The Ausable River Association (AsRA) is using environmental DNA (eDNA) to detect and map fish in the New York portion of the Basin. The study will produce distribution maps for brook trout, brown trout, and rainbow trout in the Ausable River and Atlantic salmon in other New York rivers. The maps will help prioritize future stream habitat restoration projects and track progress of salmon restoration efforts. eDNA are DNA that are naturally shed into the environment via cell tissue loss, hair, scales, feces and reproductive cells. eDNA are useful for determining the presence or absence of species when traditional survey techniques don’t capture the organisms themselves.
The Franklin County Natural Resources District led an effort on behalf of a local landowner to remove the 125-foot-long Johnsons Mill Dam on the Bogue Branch in Bakersfield, Vermont. The dam impeded the movement of an abundant population of brook trout between the stream’s headwaters in the Cold Hollow Mountains and the Missisquoi River. The Nature Conservancy’s Vermont Dam Screening Tool assessed the dam as having “High” impact and reported that removing it would reconnect 23 stream miles (35.7 kilometers) of aquatic habitat. The dam had previously been partially breached, but stream flow velocity through the six-foot opening sometimes made fish passage difficult. Restoring the river to a free-flowing state also will help improve water quality and flood resilience.
Grant Category: Enhanced Best Management Practices
Friends of the Mad River (FMR) continues to expand its Storm Smart program for helping property owners protect roads and waterways. Launched in the Mad River Valley of Vermont in 2018, the program is expanding to the Winooski River watershed in partnership with the Winooski Natural Resource Conservation District and the Friends of the Winooski River. The program helps homeowners assess their property and implement practices that slow runoff, spread it across the landscape, and let it soak into the ground before it can cause erosion, degrade water quality, and destroy sensitive habitat.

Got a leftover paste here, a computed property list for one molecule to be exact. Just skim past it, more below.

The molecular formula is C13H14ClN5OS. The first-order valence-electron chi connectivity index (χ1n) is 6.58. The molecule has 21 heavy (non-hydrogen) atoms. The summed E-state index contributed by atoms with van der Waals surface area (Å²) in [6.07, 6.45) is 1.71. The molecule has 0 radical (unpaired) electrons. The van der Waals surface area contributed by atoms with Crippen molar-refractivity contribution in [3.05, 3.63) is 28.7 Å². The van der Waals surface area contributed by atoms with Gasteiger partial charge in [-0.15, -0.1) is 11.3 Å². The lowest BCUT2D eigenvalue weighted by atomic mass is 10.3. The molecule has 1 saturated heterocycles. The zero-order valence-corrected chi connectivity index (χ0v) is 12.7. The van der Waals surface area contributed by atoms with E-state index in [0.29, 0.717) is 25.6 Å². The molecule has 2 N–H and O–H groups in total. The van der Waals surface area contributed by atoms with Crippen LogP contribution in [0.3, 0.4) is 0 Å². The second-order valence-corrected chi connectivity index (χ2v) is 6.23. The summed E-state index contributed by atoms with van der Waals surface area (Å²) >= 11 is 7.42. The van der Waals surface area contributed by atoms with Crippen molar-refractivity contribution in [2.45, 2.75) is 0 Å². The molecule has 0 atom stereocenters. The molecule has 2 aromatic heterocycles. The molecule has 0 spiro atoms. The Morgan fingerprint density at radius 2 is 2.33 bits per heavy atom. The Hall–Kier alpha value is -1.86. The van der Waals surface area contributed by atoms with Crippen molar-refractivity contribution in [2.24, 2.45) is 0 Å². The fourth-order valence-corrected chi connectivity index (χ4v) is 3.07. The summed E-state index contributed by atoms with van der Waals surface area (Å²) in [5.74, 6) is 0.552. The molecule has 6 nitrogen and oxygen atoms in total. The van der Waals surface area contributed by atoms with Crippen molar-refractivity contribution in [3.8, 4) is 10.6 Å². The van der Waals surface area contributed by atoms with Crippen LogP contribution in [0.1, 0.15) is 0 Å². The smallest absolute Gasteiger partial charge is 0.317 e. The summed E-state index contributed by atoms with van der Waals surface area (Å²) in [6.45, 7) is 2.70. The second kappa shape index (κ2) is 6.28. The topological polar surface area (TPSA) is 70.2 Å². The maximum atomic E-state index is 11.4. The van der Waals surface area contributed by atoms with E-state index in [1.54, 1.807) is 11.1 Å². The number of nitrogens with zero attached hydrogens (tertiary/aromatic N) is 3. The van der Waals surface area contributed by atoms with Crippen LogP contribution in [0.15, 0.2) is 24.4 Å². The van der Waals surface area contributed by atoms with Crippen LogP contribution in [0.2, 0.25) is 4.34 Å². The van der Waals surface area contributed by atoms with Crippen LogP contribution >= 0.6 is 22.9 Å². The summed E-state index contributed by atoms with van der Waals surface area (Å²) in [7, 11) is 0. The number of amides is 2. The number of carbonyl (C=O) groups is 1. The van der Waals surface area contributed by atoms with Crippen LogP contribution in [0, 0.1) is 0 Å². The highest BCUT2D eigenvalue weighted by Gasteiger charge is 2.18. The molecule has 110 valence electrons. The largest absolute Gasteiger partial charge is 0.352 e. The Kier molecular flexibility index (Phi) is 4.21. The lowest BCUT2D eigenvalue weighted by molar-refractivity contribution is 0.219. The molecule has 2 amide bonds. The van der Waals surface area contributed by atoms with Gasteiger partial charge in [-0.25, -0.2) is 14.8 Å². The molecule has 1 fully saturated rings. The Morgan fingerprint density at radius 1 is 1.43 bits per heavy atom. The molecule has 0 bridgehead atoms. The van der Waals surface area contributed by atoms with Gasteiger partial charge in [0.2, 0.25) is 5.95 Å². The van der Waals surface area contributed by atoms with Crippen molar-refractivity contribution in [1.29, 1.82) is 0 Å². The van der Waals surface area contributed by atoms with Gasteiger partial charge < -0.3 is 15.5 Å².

Watch this Clean Water Commitment video to learn how Friends of the Mad River and other watershed organizations are helping to reduce runoff and pollution.
The Lake George Association (LGA) worked with a group of partners to replace an undersized culvert on Foster Brook in Huletts Landing, NY. In recent years, two catastrophic events (tropical storm Irene in 2011 and a beaver dam break) on Foster Brook caused significant erosion downstream of the culvert, which was worsened during storm events that followed. The new culvert helps to eliminate the firehose effect created by the smaller culvert that was there and allows the brook to flow more naturally. Efforts to stabilize the stream bank help to minimize erosion, which significantly reduces phosphorus loading entering Lake George. The wider bottomless culvert also improves stream habitat by making it easier for fish and other organisms to move past the road.
The Lake Champlain Maritime Museum (LCMM) and faculty from Castleton State University are developing lake-focused lesson plans and working with teachers to develop and provide curriculum instruction using a large-format map that measures 27′ x 35′. Museum educators are designing initial lessons using data and stories in the 2018 State of the Lake and Ecosystem Indicators Report. Tangible, physically-active, place-based activities will connect geography and science with watershed stewardship. The goal is for students to make a connection to the watershed and view stewardship as their responsibility. LCMM is working with teachers through remote learning and will bring the map into schools and summer programs.
Watch the LCMM’s video about the Giant Map to learn more.